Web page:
A GPS 3 satellite atop a SpaceX Falcon 9 rocket sits at Launch Complex 40 at Cape Canaveral Air Force Station, Florida. Credit: SpaceX

Update: SpaceX said Wednesday morning it needed more time to evaluate the cause of Tuesday’s launch scrub. “Standing down from today’s launch attempt of GPS III SV01 to further evaluate out of family reading on first stage sensors; will confirm a new launch date once complete,” SpaceX tweeted at 6:32 a.m. Eastern Wednesday.

WASHINGTON — SpaceX on Tuesday scrubbed the Falcon 9 launch of the Air Force’s first GPS 3 satellite. The next opportunity is Wednesday morning but the commander of the 45th Space Wing said Tuesday afternoon that he was “not confident” Falcon 9 will be cleared by then for a second attempt.

“We saw some sensors today that gave us a little bit of an alarm so we decided to hold the launch at that time,” Air Force Brig. Gen. Douglas Schiess said during a media teleconference call Tuesday afternoon. Also on the call were Air Force Secretary Heather Wilson and Lt. Gen. John Thompson, the commander of the Air Force Space and Missile Systems Center.

The Air Force is forecasting acceptable weather Wednesday morning at Cape Canaveral, Florida, but Schiess said the Air Force and SpaceX were working through some technical issues that could further delay the launch.

SpaceX spokesman James Gleason did not respond to an email seeking comment. In a statement immediately after Tuesday’s scrub, SpaceX blamed sensor readings for the scrub and said the launch team would try again Wednesday. “SpaceX team called a hold due to an out of family reading on first stage sensors,” SpaceX said via Twitter on Tuesday. “Vehicle and payload remain healthy; next launch attempt is tomorrow at 9:07 EST, 14:07 UTC.”

During a media teleconference about four hours after Tuesday’s scrub, Schiess expressed doubt that Falcon 9 would lift off Wednesday morning. “I can’t say we’re confident on that right now,” Schiess said. “We’re holding tomorrow’s schedule. But we’re not confident at this point.”

Schiess did not go into detail about why he wasn’t confident that Falcon 9 would be ready by Wednesday morning for a second launch attempt.

“We are now working with General Thompson’s folks and SpaceX to see whether we can launch tomorrow,” Schiess said. “When we get ready, and the rocket’s good, we’re looking forward to a great launch of the first EELV launch for SpaceX.”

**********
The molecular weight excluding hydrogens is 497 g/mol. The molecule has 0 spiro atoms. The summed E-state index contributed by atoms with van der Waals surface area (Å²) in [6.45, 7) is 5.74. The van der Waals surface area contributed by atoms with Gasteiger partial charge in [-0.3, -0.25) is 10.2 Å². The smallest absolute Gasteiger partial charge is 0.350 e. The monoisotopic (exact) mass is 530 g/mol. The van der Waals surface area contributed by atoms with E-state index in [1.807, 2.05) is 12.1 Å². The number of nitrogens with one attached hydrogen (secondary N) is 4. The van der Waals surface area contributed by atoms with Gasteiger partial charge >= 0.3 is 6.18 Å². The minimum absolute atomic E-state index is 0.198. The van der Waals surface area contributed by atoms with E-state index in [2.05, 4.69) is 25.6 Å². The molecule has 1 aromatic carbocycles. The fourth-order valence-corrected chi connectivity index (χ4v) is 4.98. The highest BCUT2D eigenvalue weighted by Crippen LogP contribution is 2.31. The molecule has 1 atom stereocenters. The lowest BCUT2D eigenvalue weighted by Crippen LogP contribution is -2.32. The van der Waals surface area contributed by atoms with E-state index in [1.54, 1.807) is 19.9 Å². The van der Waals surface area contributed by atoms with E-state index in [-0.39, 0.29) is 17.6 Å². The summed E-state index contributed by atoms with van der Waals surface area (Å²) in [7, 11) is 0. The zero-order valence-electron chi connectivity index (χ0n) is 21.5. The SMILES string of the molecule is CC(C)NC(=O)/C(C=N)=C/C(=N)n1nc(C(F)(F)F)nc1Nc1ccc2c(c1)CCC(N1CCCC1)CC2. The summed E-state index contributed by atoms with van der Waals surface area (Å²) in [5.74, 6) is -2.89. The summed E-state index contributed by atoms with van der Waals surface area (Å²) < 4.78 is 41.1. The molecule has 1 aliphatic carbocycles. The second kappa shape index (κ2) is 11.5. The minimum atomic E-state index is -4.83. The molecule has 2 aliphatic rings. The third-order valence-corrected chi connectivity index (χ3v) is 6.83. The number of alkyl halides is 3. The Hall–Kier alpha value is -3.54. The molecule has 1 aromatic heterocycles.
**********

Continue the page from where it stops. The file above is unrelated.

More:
Although SpaceX has launched national security payloads before — notably the Air Force’s X-37B spaceplane and a classified payload for the National Reconnaissnce Office both in 2017 — the GPS 3 launch is the first mission the Air Force awarded to SpaceX under the Evolved Expendable Launch Vehicle (EELV) program established in the 1990s to develop the Atlas 5 and Delta 4 rockets and procure national security launches. The contract was awarded to SpaceX in April 2016. SpaceX has an additional four GPS 3 launches on contract, all of which will be launched on Falcon 9.

“We were hoping to see the launch of the GPS satellite this morning,” Wilson said during Tuesday’s post-scrub conference call with reporters. “It’s certainly on my bucket list. I hope to be able to come back and see a launch. But I also give a lot of credit to the folks who are running the operation, that safety and mission assurance come first, and they made the right decision this morning.”

Wilson was at Cape Canaveral to watch the launch with Vice President Mike Pence. They both spoke Tuesday at NASA’s Kennedy Space Center where Pence announced that President Donald Trump had issued the order to establish a U.S. Space Command.

Thompson said that regardless of when the launch takes place, the Air Force is encouraged that SpaceX is now competing for military launches. “For the first time in the history of the EELV program, we have competition back,” he said.

“This opportunity for SpaceX to compete and win this mission — and then put up such as a significant payload as our very first GPS 3 satellite — is tremendously significant not just for SpaceX and for the satellite provider Lockheed Martin but for the United States,” Thompson added. “Our launch industrial base, particularly for big rockets, is very robust right now.”

Sandra Erwin writes about military space programs, policy, technology and the industry that supports this sector. She has covered the military, the Pentagon, Congress and the defense industry for nearly two decades as editor of NDIA’s National Defense...